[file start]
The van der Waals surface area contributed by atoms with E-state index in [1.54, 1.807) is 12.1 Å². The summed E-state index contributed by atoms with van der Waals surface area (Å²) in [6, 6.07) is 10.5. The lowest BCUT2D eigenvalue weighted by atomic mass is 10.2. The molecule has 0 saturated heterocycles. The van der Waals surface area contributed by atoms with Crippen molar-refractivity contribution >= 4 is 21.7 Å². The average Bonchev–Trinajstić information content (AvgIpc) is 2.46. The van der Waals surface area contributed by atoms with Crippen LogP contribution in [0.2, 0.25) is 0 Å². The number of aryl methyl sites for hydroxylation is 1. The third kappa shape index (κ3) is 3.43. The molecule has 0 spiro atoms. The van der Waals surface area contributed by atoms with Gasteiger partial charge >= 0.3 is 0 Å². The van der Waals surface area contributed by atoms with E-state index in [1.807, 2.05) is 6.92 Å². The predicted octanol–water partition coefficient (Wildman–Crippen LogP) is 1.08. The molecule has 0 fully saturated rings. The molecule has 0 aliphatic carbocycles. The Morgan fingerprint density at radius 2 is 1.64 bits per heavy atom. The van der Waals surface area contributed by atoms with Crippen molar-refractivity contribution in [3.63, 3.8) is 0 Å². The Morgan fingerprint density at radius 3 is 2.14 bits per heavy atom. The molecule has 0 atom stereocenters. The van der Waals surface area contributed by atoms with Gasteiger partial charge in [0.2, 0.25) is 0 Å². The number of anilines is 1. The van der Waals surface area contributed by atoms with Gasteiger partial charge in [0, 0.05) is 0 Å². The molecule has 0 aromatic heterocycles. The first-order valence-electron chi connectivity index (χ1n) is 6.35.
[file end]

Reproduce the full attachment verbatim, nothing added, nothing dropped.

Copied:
The van der Waals surface area contributed by atoms with E-state index in [1.54, 1.807) is 12.1 Å². The summed E-state index contributed by atoms with van der Waals surface area (Å²) in [6, 6.07) is 10.5. The lowest BCUT2D eigenvalue weighted by atomic mass is 10.2. The molecule has 0 saturated heterocycles. The van der Waals surface area contributed by atoms with Crippen molar-refractivity contribution >= 4 is 21.7 Å². The average Bonchev–Trinajstić information content (AvgIpc) is 2.46. The van der Waals surface area contributed by atoms with Crippen LogP contribution in [0.2, 0.25) is 0 Å². The number of aryl methyl sites for hydroxylation is 1. The third kappa shape index (κ3) is 3.43. The molecule has 0 spiro atoms. The van der Waals surface area contributed by atoms with Gasteiger partial charge >= 0.3 is 0 Å². The van der Waals surface area contributed by atoms with E-state index in [1.807, 2.05) is 6.92 Å². The predicted octanol–water partition coefficient (Wildman–Crippen LogP) is 1.08. The molecule has 0 fully saturated rings. The molecule has 0 aliphatic carbocycles. The Morgan fingerprint density at radius 2 is 1.64 bits per heavy atom. The van der Waals surface area contributed by atoms with Crippen molar-refractivity contribution in [3.63, 3.8) is 0 Å². The Morgan fingerprint density at radius 3 is 2.14 bits per heavy atom. The molecule has 0 atom stereocenters. The van der Waals surface area contributed by atoms with Gasteiger partial charge in [0.2, 0.25) is 0 Å². The number of anilines is 1. The van der Waals surface area contributed by atoms with Gasteiger partial charge in [0, 0.05) is 0 Å². The molecule has 0 aromatic heterocycles. The first-order valence-electron chi connectivity index (χ1n) is 6.35.